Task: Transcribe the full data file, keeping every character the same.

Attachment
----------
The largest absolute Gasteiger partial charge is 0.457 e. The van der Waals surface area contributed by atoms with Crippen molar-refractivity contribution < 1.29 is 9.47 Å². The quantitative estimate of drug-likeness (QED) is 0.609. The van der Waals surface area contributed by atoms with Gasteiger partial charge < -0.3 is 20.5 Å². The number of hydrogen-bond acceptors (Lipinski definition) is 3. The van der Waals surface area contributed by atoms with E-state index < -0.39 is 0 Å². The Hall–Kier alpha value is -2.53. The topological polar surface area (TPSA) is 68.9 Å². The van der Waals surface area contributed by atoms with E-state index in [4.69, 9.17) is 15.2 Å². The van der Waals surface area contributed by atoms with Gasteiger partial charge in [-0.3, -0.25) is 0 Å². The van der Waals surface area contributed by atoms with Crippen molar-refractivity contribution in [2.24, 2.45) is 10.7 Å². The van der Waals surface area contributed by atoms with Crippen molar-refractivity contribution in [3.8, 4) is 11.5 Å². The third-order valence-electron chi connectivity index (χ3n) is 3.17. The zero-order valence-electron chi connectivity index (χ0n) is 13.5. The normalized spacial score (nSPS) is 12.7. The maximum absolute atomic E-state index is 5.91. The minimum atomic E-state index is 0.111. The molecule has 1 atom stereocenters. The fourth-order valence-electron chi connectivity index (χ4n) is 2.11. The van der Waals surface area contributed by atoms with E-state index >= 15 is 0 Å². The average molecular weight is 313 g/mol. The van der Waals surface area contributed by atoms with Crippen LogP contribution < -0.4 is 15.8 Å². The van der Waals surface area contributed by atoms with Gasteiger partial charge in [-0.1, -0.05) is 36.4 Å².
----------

The largest absolute Gasteiger partial charge is 0.457 e. The van der Waals surface area contributed by atoms with Crippen molar-refractivity contribution < 1.29 is 9.47 Å². The quantitative estimate of drug-likeness (QED) is 0.609. The van der Waals surface area contributed by atoms with Gasteiger partial charge < -0.3 is 20.5 Å². The number of hydrogen-bond acceptors (Lipinski definition) is 3. The van der Waals surface area contributed by atoms with E-state index < -0.39 is 0 Å². The Hall–Kier alpha value is -2.53. The topological polar surface area (TPSA) is 68.9 Å². The van der Waals surface area contributed by atoms with E-state index in [4.69, 9.17) is 15.2 Å². The van der Waals surface area contributed by atoms with Gasteiger partial charge in [-0.3, -0.25) is 0 Å². The van der Waals surface area contributed by atoms with Crippen molar-refractivity contribution in [2.24, 2.45) is 10.7 Å². The van der Waals surface area contributed by atoms with Crippen molar-refractivity contribution in [3.8, 4) is 11.5 Å². The third-order valence-electron chi connectivity index (χ3n) is 3.17. The zero-order valence-electron chi connectivity index (χ0n) is 13.5. The normalized spacial score (nSPS) is 12.7. The maximum absolute atomic E-state index is 5.91. The minimum atomic E-state index is 0.111. The molecule has 1 atom stereocenters. The fourth-order valence-electron chi connectivity index (χ4n) is 2.11. The van der Waals surface area contributed by atoms with E-state index >= 15 is 0 Å². The average molecular weight is 313 g/mol. The van der Waals surface area contributed by atoms with Crippen LogP contribution < -0.4 is 15.8 Å². The van der Waals surface area contributed by atoms with Gasteiger partial charge in [-0.1, -0.05) is 36.4 Å².